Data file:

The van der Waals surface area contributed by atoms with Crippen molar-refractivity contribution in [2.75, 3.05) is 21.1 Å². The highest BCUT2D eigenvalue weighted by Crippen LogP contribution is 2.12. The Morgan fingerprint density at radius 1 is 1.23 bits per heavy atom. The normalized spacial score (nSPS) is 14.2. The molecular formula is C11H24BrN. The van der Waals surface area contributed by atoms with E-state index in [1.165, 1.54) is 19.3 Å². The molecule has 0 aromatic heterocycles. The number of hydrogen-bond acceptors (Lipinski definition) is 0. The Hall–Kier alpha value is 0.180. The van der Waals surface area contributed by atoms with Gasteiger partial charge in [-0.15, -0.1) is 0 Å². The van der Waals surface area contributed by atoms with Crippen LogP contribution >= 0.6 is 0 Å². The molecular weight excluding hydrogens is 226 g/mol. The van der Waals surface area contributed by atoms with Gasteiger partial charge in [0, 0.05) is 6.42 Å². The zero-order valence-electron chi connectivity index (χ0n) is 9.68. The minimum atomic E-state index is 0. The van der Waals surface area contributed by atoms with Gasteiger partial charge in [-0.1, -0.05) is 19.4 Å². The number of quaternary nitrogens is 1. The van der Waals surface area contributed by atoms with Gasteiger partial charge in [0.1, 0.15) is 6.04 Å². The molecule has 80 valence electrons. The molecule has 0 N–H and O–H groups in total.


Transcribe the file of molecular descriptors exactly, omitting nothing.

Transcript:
The van der Waals surface area contributed by atoms with Crippen molar-refractivity contribution in [2.75, 3.05) is 21.1 Å². The highest BCUT2D eigenvalue weighted by Crippen LogP contribution is 2.12. The Morgan fingerprint density at radius 1 is 1.23 bits per heavy atom. The normalized spacial score (nSPS) is 14.2. The molecular formula is C11H24BrN. The van der Waals surface area contributed by atoms with E-state index in [1.165, 1.54) is 19.3 Å². The molecule has 0 aromatic heterocycles. The number of hydrogen-bond acceptors (Lipinski definition) is 0. The Hall–Kier alpha value is 0.180. The van der Waals surface area contributed by atoms with Gasteiger partial charge in [-0.15, -0.1) is 0 Å². The van der Waals surface area contributed by atoms with Crippen LogP contribution >= 0.6 is 0 Å². The molecular weight excluding hydrogens is 226 g/mol. The van der Waals surface area contributed by atoms with Gasteiger partial charge in [0, 0.05) is 6.42 Å². The zero-order valence-electron chi connectivity index (χ0n) is 9.68. The minimum atomic E-state index is 0. The van der Waals surface area contributed by atoms with Gasteiger partial charge in [-0.1, -0.05) is 19.4 Å². The number of quaternary nitrogens is 1. The van der Waals surface area contributed by atoms with Gasteiger partial charge in [0.1, 0.15) is 6.04 Å². The molecule has 80 valence electrons. The molecule has 0 N–H and O–H groups in total.